Tuesday, January 24, 2006

Journalist deaths hit record in 2005

By Sebastian Alison

BRUSSELS, Jan 23 (Reuters) - A record number of media staff died last year in the course of their work, as a trend towards the targeted assassination of journalists intensified, the International Federation of Journalists said on Monday.

At least 89 journalists were deliberately murdered because of their professional work, the IFJ said, out of a total of 150 media deaths in 2005.

"The numbers are staggering," IFJ general secretary Aidan White said in an annual report, "Targeting and tragedy - journalists and media staff killed in 2005".

"It was an unprecedented year ... the IFJ has counted 89 who were killed in the line of duty, singled out for their professional work. In 2005 the trend towards targeted assassination of editorial staff has intensified."

The largest number of targeted killings, 38, was recorded in the Middle East, including 35 in Iraq alone, making the region "by far the world's most deadly beat for reporters in the field," the report said.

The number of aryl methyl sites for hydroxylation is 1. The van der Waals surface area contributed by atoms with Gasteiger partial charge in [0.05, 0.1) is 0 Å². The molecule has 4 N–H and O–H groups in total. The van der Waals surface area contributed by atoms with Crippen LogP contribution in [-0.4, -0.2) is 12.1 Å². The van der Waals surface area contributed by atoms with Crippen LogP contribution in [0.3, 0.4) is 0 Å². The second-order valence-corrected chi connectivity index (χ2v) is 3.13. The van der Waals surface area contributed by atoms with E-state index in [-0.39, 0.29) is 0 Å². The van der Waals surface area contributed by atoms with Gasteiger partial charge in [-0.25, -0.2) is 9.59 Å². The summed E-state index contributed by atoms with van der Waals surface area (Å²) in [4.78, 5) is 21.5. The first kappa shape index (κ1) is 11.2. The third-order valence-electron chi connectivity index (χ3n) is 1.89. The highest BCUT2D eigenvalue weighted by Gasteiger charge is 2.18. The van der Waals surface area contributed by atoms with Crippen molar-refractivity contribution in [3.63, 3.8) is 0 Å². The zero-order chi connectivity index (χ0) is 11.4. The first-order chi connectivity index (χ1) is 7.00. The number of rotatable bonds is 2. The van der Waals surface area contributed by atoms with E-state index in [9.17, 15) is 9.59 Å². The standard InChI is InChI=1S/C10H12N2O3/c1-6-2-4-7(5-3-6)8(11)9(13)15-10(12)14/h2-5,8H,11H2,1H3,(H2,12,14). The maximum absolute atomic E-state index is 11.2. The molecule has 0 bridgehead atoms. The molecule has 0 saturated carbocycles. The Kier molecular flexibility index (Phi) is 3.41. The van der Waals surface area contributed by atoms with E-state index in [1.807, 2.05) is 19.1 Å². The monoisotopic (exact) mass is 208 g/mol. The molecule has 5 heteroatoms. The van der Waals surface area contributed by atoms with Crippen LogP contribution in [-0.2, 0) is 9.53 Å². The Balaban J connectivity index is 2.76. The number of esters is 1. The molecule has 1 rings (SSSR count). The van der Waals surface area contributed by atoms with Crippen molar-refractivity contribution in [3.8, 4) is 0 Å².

"Most of those who died were local, many of them working for international media outlets in Iraq where the streets are too dangerous for foreigners to tread."

On top of the 35 targeted killings in Iraq, the report noted that another five journalists were killed there by U.S. troops -- including Reuters soundman Waleed Khaled, shot in the face and chest by U.S. military forces on Aug. 28.

This brings to 18 the number of reporters and media staff killed "at the hands of occupation forces since 2003 and reinforcing calls led by the IFJ for independent investigations into these deaths to eliminate suspicions of targeting," the report said.

In the Asia-Pacific region, the Philippines was the most dangerous country for journalists, with 10 killed -- almost all victims of murder and targeted assassination -- while another 12 were killed in Colombia, Haiti, Mexico and Brazil.

At least 61 deaths of media workers in 2005 were the results of accidents rather than deliberate killings, the report said, of which by far the worst was the Dec. 6 crash of a military aircraft in Tehran in which 48 journalists and media staff died.

"The continuing high level of media deaths cries out for more action," the IFJ report said, adding that it had launched a campaign urging the United Nations to force governments to pay more attention to the safety of journalists.

"This campaign will continue into 2006."

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